Reading a Backtest Report

Reading a Backtest Report

Backtesting - How to read a backtest Report

Testing a trading system or Expert Advisor (EA) could be time consuming, but thanks to the Strategy Tester tool on MetaTrader, you can test a trading system using historical price data from several years ago without having to test it real time. It is called “backtesting”, which can make testing a trading system much faster.

It is recommended to perform a backtest before a forward test for time efficiency reason. Of course, you will need a forward testing in real time market afterward, but a backtest will provide preliminary information about the trading system you are about to use or test. However, in order to get a good quality of backtest result, you have to use adequate historical price data.

After testing a trading strategy using backtest method, you will have to analyze the result so that you will know whether the trading system or the EA is as good as your expectation. There are many parameters you should look at and you need to understand what those numbers are telling you.

You don’t have to understand every number from the report. All you need to look at is just some key parameters that can be used to evaluate whether a strategy is a winning or losing one.

Here are some key parameters and what they tell you about the trading system.

Backtest Example

1 - Total net profit

This is the financial result of all trades that is generated by your trading system if you had used them in the past. A winning strategy should provide profits instead of losses. This parameter shows you what could happen if you use this strategy properly. Remember, this is not a guarantee that the system will work exactly like this in the future, but at least it can show you how much you possibly will get using this system.

2 - Maximal drawdown

Maximal drawdown is the largest loss of the local maximum in the deposit currency and in per cents of the deposit. You don’t want this number is too big. However, it would depend on how much money do you have in your trading account and how big is your risk tolerance. For example, if you have $10,000 in you trading account and your risk tolerance is just 20% of your money, then your trading system’s maximal drawdown should not more than $2,000. To make it simple, the lower the number is, the better.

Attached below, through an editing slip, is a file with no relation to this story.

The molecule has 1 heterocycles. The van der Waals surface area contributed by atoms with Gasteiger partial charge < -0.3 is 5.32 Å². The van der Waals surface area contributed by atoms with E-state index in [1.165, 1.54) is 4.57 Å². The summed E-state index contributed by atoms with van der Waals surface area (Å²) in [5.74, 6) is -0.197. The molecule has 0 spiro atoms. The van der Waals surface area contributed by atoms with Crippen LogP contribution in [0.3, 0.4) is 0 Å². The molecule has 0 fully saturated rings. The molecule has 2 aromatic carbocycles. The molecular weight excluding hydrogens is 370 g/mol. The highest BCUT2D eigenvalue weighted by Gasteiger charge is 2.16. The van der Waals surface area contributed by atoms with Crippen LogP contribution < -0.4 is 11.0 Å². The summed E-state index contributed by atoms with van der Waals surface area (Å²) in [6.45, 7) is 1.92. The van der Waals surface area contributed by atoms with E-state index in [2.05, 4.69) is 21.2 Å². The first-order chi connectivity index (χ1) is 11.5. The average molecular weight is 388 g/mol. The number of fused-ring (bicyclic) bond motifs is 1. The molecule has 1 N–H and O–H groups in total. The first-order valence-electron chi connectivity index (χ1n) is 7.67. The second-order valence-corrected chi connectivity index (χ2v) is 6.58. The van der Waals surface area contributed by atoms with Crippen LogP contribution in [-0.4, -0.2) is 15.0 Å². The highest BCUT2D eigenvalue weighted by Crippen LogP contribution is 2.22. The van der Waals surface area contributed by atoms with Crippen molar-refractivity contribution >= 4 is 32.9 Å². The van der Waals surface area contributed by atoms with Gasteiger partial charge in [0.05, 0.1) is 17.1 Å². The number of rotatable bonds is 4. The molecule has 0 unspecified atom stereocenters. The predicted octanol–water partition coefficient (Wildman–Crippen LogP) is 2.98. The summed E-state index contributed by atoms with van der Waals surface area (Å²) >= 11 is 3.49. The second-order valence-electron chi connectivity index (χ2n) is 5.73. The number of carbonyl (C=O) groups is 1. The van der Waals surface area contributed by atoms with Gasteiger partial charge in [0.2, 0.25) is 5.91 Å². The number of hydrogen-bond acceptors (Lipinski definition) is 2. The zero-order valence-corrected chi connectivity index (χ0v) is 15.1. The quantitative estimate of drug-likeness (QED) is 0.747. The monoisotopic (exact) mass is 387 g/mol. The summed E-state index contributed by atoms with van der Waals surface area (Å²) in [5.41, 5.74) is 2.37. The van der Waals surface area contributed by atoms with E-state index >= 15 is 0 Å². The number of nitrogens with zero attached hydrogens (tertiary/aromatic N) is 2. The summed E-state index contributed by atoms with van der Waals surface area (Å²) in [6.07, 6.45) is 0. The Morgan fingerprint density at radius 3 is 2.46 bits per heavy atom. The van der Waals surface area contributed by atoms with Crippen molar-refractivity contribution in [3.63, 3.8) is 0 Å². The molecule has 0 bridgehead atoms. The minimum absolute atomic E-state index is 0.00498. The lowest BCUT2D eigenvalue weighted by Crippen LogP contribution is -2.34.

3 - Total trades

This is total amount of trade positions. You can analyze whether your trading system is aggressive or moderate by comparing this number to the timeframe for the investing horizon. For example, if total trades are 200 in three months, it means the trading system makes 3 trades daily in average (assume 1 month has 20 business days). It means this strategy is not too aggressive and probably suitable for intraday trading strategy. If the number is smaller, then it probably would be suitable for mid-term trading.

4 - Profit trades

This parameter tells you the amount of profitable trade positions and their part in the total trades, in per cents. Simply put, this parameter tells the trading system’s win ratio. The bigger, the better.

As mentioned above, you should perform a forward test afterward. A forward test is a test in real time market. It is necessary in order to validate all of the evidences you’ve got from the backtest. Forward testing also important to get legit proof that you have avoided overfitting during the backtest process.

In this article we decided to show some of the simplest parameters for a backtest, in order to give some inputs on how to start reading a backtest. It is important to understand all the parameters shown in a backtest report, in order to be able to correctly evaluate the backtest and the potential performances of our Trading System